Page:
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UK lenders join forces to measure climate impact of mortgage books


The UK’s three largest mortgage lenders have teamed up to measure the climate emissions linked to their entire loan books, part of an initiative backed by former Bank of England governor Mark Carney.

Lloyds Banking Group, Nationwide and NatWest will on Thursday become founding members of the Partnership for Carbon Accounting Financials’ UK coalition, joining a growing international trend among big banks trying to respond to customer and investor pressure to clean up their balance sheets.

Mr Carney, who since leaving the BoE has taken roles advising the government on climate finance and launching an “impact investing” fund at asset manager Brookfield, said the move was “an important step to ensuring that every financial decision takes climate change into account”.

He added: “Every company, every bank, every insurer and investor will have to adjust their business models” to meet net zero emissions targets.

“For financial firms, that means reviewing more than the emissions generated by their own business activity.”

The new UK initiative is part of a wider effort to create global standards for carbon accounting. Bank of America, Morgan Stanley and Citigroup, three of the five largest US banks, all joined the PCAF earlier this summer.

Giel Linthorst, executive director of the PCAF secretariat, said he hoped the commitments from several major banks in the US and UK would put pressure on rivals to make similar commitments. 

“We need to get a critical mass of financial institutions globally that adopt and measure to the standard and report on it,” he said.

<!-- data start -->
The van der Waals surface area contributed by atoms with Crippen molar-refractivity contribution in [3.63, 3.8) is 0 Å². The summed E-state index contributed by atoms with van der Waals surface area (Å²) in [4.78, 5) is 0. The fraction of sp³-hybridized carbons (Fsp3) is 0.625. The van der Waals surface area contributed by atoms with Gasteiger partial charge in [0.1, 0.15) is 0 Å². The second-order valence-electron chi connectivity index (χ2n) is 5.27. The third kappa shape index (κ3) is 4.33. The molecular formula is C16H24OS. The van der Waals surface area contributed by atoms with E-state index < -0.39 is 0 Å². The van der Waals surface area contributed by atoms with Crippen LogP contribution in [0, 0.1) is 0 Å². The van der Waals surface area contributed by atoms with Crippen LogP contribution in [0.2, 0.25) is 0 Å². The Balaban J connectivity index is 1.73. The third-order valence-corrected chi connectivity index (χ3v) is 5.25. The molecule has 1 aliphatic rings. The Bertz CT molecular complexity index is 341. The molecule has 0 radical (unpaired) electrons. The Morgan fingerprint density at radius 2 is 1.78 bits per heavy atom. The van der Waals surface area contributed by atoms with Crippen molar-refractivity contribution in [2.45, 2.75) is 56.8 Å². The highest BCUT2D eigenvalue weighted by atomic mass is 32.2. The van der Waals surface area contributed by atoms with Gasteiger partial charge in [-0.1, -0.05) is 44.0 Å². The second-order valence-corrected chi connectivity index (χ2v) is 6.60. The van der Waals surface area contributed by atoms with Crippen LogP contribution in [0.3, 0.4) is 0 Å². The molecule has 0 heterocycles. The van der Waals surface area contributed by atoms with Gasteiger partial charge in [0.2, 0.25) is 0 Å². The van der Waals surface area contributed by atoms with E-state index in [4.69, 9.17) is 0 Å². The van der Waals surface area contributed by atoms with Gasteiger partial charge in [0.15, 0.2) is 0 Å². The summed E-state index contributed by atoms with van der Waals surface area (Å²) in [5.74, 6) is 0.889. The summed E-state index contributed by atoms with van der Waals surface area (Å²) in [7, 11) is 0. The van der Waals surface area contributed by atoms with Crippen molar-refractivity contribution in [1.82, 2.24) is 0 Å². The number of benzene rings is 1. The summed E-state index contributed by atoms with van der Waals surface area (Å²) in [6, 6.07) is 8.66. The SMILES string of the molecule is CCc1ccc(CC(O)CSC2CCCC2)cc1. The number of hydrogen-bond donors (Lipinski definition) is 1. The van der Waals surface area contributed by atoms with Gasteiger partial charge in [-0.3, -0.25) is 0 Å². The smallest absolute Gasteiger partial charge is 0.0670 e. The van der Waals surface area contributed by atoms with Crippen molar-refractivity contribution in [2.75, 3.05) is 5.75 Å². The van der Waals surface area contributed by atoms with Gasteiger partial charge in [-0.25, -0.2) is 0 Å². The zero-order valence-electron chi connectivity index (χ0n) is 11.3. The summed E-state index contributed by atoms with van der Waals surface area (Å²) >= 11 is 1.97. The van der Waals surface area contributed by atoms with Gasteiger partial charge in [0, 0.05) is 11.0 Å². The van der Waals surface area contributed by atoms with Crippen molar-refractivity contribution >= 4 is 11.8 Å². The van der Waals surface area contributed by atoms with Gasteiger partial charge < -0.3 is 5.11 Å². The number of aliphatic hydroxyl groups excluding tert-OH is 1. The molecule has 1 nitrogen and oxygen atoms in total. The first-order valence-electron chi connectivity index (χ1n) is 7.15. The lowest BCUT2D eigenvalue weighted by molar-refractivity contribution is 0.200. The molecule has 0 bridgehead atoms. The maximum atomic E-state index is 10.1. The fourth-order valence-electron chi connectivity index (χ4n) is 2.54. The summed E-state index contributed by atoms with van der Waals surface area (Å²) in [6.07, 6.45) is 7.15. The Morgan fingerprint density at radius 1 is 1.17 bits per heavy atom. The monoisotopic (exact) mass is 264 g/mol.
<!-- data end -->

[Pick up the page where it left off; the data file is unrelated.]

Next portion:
Lloyds and NatWest both pledged earlier this year to halve the net carbon emissions linked to their loans, but admitted that they did not yet know how high those emissions were.

While some banks like rival Barclays have come under particular scrutiny for their involvement in lending to high-polluting industries such as coal mining, the accounting methods developed by the PCAF have also highlighted the negative impact of less obvious activities like mortgage lending.

Dutch bank ABN Amro, one of the earliest members of the partnership, said in its latest annual report that its residential mortgage lending was indirectly responsible for 3,385 kilotons of greenhouse gas emissions in 2019, more than its lending to mining or industrial companies.

NatWest became the first major British lender to signal its support for the PCAF in July, but Thursday’s announcement includes an increased commitment to co-operation on how to implement its standards in the UK.

Other members include the UK government’s development finance unit CDC Group, investment fund Federated Hermes, and sustainability-focused lender Triodos Bank.



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